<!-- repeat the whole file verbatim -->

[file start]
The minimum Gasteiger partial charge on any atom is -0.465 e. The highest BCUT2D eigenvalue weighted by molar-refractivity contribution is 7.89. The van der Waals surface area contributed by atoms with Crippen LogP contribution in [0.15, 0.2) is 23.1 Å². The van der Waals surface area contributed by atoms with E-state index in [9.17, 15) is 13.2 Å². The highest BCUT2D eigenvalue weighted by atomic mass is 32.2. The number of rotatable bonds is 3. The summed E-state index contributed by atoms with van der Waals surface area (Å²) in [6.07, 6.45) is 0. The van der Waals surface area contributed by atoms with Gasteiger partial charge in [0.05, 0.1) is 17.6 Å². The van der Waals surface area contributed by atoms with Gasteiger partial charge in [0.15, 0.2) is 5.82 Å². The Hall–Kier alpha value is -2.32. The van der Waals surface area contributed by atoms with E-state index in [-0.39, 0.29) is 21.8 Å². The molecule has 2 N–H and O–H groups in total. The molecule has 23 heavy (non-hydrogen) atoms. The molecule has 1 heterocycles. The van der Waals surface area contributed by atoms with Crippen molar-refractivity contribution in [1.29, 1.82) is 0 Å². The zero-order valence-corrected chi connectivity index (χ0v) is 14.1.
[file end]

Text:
The minimum Gasteiger partial charge on any atom is -0.465 e. The highest BCUT2D eigenvalue weighted by molar-refractivity contribution is 7.89. The van der Waals surface area contributed by atoms with Crippen LogP contribution in [0.15, 0.2) is 23.1 Å². The van der Waals surface area contributed by atoms with E-state index in [9.17, 15) is 13.2 Å². The highest BCUT2D eigenvalue weighted by atomic mass is 32.2. The number of rotatable bonds is 3. The summed E-state index contributed by atoms with van der Waals surface area (Å²) in [6.07, 6.45) is 0. The van der Waals surface area contributed by atoms with Gasteiger partial charge in [0.05, 0.1) is 17.6 Å². The van der Waals surface area contributed by atoms with Gasteiger partial charge in [0.15, 0.2) is 5.82 Å². The Hall–Kier alpha value is -2.32. The van der Waals surface area contributed by atoms with E-state index in [-0.39, 0.29) is 21.8 Å². The molecule has 2 N–H and O–H groups in total. The molecule has 23 heavy (non-hydrogen) atoms. The molecule has 1 heterocycles. The van der Waals surface area contributed by atoms with Crippen molar-refractivity contribution in [1.29, 1.82) is 0 Å². The zero-order valence-corrected chi connectivity index (χ0v) is 14.1.